I just finished reading a terrific post on the Gates Of Vienna blog, written by its owner, Baron Bodissey. He spoke of the inevitability of an economic collapse due to the extent of our nation's debt, a debt that can not possibly be repaid without the total shutdown of the major entitlement issues of Social Security, Medicare and Medicaid. Since that will never happen (at least until it happens on its own, via the collapse of our economy), the only way our country can continue is through defaulting on our debt or through hyperinflation. Again, either route necessarily ending our economy. He doesn't say we won't survive, but alludes to the fact that it will definitely be ugly, no matter which way it goes.
I disagree with the cataclysmic scenario that has been described. When the currency collapses people who live in cities will find it very difficult and may resort to looting, rioting and murder. All systems will break down and older people will die off quickly, as will children and all non-productive people. These are the expensive populations that are dragging us down. As the population decreases, the jobs per person will increase and people will go back to work to remain alive. The population will then be filled with lean and mean people who are willing to work to survive. Chaos will give way to productivity and everything will be fine again.
While visions of sugarplums dance in your head, you might consider the fact that A) a lot of us older folks have skills you younger folks don't have that enable survival when normal economies and modes of exchange fail. Grown a garden lately, young man? Milked a goat or a cow? Hitched a team of horses and plowed or logged? Hunted for food, reloaded your own ammunition, done any veterinary work? Built a house, or even a cabin, done any stonework, built a springhouse? The list goes on, and you might be surprised by how resilient some of us older folk are. A community that survives the initial damage of an economic collapse might find a lot more use in keeping me around than you.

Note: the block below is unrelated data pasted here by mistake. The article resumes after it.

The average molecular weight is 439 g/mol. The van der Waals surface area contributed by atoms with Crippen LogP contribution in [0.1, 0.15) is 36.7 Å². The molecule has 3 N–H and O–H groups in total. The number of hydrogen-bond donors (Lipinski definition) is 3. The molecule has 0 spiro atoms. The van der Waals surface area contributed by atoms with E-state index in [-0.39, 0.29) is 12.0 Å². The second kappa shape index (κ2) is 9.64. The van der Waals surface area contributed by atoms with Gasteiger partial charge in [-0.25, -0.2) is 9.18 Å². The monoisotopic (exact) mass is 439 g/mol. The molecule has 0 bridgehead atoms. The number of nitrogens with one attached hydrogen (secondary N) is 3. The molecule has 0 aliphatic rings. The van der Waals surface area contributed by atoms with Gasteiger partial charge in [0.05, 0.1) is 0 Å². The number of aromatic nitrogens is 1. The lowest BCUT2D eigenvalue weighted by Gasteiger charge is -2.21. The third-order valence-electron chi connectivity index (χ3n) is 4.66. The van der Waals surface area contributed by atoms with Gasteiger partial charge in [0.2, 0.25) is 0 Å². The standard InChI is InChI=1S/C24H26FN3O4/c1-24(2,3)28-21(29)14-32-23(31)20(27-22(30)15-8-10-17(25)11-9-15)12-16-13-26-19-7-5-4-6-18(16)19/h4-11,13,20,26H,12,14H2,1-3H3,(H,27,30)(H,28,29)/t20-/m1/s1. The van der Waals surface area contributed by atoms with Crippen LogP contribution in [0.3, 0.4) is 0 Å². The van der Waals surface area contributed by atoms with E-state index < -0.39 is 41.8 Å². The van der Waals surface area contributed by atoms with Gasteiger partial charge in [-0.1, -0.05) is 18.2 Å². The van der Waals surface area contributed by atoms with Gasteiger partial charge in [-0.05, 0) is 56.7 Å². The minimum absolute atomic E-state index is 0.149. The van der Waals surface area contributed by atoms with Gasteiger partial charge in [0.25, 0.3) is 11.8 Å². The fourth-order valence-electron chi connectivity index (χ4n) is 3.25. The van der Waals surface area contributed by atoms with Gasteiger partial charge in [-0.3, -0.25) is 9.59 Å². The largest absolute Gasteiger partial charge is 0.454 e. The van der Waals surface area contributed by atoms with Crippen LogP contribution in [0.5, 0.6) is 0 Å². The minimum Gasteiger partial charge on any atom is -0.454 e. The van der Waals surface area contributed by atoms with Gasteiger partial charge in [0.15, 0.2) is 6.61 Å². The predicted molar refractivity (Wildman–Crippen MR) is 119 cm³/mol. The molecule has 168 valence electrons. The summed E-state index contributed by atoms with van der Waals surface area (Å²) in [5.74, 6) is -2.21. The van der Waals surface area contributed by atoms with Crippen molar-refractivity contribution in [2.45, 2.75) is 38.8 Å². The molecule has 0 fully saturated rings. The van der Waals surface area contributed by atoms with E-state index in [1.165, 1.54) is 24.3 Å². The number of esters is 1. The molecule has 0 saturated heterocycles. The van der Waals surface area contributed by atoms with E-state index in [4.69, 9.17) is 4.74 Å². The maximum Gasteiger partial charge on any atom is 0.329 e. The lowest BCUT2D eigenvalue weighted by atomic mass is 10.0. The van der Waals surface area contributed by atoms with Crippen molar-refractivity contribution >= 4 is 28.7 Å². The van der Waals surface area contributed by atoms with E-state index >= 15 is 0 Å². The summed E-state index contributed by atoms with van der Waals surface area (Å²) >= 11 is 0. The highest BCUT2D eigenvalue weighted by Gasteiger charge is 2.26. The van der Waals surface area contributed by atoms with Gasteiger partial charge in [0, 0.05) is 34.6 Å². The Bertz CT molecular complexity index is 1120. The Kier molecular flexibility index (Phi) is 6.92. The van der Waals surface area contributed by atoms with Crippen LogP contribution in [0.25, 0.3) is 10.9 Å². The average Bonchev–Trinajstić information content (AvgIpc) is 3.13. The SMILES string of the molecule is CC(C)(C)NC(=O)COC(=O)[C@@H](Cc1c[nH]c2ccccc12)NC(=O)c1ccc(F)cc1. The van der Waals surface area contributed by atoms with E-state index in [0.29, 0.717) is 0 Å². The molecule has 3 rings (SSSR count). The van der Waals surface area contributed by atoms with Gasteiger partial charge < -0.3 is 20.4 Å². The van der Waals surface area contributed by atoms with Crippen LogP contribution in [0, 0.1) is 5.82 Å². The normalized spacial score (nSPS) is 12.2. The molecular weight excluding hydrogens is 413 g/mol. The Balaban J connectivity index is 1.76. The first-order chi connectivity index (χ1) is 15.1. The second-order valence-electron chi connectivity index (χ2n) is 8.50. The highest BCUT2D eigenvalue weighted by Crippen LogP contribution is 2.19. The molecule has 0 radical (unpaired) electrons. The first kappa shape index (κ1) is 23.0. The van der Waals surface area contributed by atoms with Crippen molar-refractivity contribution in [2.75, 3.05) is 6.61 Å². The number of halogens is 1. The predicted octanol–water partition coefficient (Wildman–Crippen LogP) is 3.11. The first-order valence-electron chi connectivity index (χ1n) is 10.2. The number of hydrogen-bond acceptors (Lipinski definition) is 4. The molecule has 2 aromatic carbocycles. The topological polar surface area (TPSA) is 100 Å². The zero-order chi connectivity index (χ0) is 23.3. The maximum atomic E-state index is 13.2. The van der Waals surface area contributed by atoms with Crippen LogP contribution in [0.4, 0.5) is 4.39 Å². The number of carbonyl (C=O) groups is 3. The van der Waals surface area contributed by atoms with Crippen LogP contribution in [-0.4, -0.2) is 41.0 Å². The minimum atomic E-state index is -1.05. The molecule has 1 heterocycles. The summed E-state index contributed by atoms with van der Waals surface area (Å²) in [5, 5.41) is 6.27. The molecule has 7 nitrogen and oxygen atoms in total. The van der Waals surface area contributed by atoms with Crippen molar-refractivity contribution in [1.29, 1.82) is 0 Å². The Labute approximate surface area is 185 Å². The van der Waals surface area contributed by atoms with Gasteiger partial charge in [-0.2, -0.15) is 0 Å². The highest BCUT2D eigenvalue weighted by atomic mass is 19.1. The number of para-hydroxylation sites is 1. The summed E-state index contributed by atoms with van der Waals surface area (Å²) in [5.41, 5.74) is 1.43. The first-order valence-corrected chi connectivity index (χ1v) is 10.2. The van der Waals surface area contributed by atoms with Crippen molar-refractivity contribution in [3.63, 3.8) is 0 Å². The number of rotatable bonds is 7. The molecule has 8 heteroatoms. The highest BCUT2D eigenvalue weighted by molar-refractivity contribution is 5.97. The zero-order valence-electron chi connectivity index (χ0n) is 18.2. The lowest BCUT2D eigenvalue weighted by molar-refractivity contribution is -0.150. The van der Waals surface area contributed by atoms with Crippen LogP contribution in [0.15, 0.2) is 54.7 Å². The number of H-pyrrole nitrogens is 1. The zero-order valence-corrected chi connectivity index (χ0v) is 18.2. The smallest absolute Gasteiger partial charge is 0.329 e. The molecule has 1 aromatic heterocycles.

B) We aren't so easy to kill off. In spite of the infirmities of old age, we still manage. Many of us have prepared for hard times, putting away the things that might be needed with the same amount of money younger folks have spent on their iPads, iPhones, speedboats and Seadoos, health club memberships and mochaccino lattes. And those of us with a little foresight have been doing it for a lot longer than even the smarter younger folks.
I have read posts from a few of the younger folks who have also spoken of how - when times get tough - they won't let their family starve. They'll take what they need from the folks who "hoarded" (who saved and scrimped to put aside the food and things they knew they might need) while those younger folks spent their money on cars and toys and vacations. They feel that those "hoarders" certainly don't need as much as they have all just for themselves. Not when their family is starving (due to their poor planning and refusal to do what was necessary.)
Wonder of wonders, those older folks also put their money towards the guns and ammunition needed to see that those who want to "help themselves" to their property end up sucking dirt. And those same old folks spent time in the military and in law enforcement, and got the training to prevail over those foolish enough to think buying a gun would enable them to simply take what they wanted from whoever had "hoarded" it.
So, don't count us out too quickly. Don't color us gone too soon. We just might surprise you.